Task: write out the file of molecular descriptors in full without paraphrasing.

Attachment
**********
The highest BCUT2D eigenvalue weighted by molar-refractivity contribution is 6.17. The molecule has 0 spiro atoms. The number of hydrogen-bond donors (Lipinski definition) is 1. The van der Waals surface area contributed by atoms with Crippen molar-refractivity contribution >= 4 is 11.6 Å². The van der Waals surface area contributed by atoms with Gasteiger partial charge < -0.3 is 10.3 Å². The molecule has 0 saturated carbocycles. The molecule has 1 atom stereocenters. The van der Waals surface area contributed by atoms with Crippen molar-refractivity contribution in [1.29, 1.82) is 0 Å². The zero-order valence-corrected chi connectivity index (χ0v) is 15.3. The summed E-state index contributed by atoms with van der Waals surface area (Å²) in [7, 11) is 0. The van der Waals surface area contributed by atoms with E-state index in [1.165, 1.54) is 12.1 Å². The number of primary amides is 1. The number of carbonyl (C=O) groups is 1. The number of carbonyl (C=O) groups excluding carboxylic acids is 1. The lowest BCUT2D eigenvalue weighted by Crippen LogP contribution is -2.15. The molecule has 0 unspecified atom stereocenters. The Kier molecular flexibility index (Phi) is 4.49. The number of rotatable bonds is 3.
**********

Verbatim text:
The highest BCUT2D eigenvalue weighted by molar-refractivity contribution is 6.17. The molecule has 0 spiro atoms. The number of hydrogen-bond donors (Lipinski definition) is 1. The van der Waals surface area contributed by atoms with Crippen molar-refractivity contribution >= 4 is 11.6 Å². The van der Waals surface area contributed by atoms with Gasteiger partial charge < -0.3 is 10.3 Å². The molecule has 0 saturated carbocycles. The molecule has 1 atom stereocenters. The van der Waals surface area contributed by atoms with Crippen molar-refractivity contribution in [1.29, 1.82) is 0 Å². The zero-order valence-corrected chi connectivity index (χ0v) is 15.3. The summed E-state index contributed by atoms with van der Waals surface area (Å²) in [7, 11) is 0. The van der Waals surface area contributed by atoms with E-state index in [1.165, 1.54) is 12.1 Å². The number of primary amides is 1. The number of carbonyl (C=O) groups is 1. The number of carbonyl (C=O) groups excluding carboxylic acids is 1. The lowest BCUT2D eigenvalue weighted by Crippen LogP contribution is -2.15. The molecule has 0 unspecified atom stereocenters. The Kier molecular flexibility index (Phi) is 4.49. The number of rotatable bonds is 3.